Mike Homer, a man not short on ambition, may believe his new company has crafted the next biggest Internet application since the Web browser. But to make it fly, the former Netscape Communications executive will have the monstrously difficult task of getting a critical mass of content producers and end users to buy into his proprietary scheme.
Kontiki, the 9-month-old startup Homer formed with other AOL and Netscape veterans, hopes to do for multimedia content what Netscapes graphical browser did for text and images. Kontiki promises to give content owners a way to securely and cheaply deliver high-quality audio and video over the Internet — at a cost, the company claims, of roughly one-third the cost of todays content delivery networks.
“We believe weve devised some clever software that can route around bottlenecks and at the same time position content closer to end users,” said Homer, Kontikis CEO.
In a nutshell, Kontiki can be described as a content-owner-friendly version of Napster: Kontiki takes advantage of the efficiencies of peer-to-peer content distribution among users PCs at the edge of the network, while leaving content owners in complete control over what gets downloaded. The Kontiki Delivery Network includes a 1-megabyte piece of client software that manages file transfers and provides a user interface that can play multiple media formats.
Homer said Kontiki will charge customers a $10,000 activation fee, and a minimum fee of $6,000 per month to manage and deliver 500,000 megabytes of data. Target customers include media companies such as AOL Time Warner and Sony, as well as enterprise customers that want to distribute high-bandwidth content to employees or partners.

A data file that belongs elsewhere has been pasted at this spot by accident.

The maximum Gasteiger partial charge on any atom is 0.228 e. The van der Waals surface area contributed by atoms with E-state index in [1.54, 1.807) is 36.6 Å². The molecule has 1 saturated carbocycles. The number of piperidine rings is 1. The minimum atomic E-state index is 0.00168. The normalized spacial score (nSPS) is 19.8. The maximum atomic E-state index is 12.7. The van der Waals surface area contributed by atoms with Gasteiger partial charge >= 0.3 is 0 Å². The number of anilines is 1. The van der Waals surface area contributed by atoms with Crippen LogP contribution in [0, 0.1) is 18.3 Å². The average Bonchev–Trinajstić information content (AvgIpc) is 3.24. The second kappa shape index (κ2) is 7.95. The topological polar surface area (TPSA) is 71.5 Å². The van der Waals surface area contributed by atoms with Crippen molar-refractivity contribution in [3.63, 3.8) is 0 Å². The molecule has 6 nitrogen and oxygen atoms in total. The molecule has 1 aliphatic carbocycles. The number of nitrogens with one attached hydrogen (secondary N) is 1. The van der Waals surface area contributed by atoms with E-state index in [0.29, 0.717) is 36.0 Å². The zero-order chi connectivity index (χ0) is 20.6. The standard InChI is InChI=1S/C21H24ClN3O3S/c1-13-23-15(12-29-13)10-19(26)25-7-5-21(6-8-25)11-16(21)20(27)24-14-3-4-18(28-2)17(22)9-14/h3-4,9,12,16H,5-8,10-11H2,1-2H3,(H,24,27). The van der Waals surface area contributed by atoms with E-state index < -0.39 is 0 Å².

But a pack of other startups, including OpenCola and the Intel-backed Uprizer, are also attempting to sell content companies on their own “legal Napster” technologies. What makes Kontiki different? “We have a very, very experienced team thats done it many times before,” Homer said.
Meanwhile, Kontiki will also face competition from established content delivery networks, such as Akamai Technologies and Digital Island. Akamai has direct control over its 11,200 content distribution servers — something the Kontiki network, which is largely comprised of users PCs, will never have, said Kieran Taylor, Akamais director of product management. “Our network isnt dependent on teen-agers desktops,” he said.
Kontiki plans to launch its software in a public beta test in September. To date, the company has raised $18 million in funding from investors that include The Barksdale Group, headed by Jim Barksdale, former president and CEO of Netscape.
Kontikis founders named the company after the raft that anthropologist Thor Heyerdahl sailed from Peru to French Polynesia in 1947. While Heyerdahl survived his journey, there is no guarantee Homers crew will stay afloat.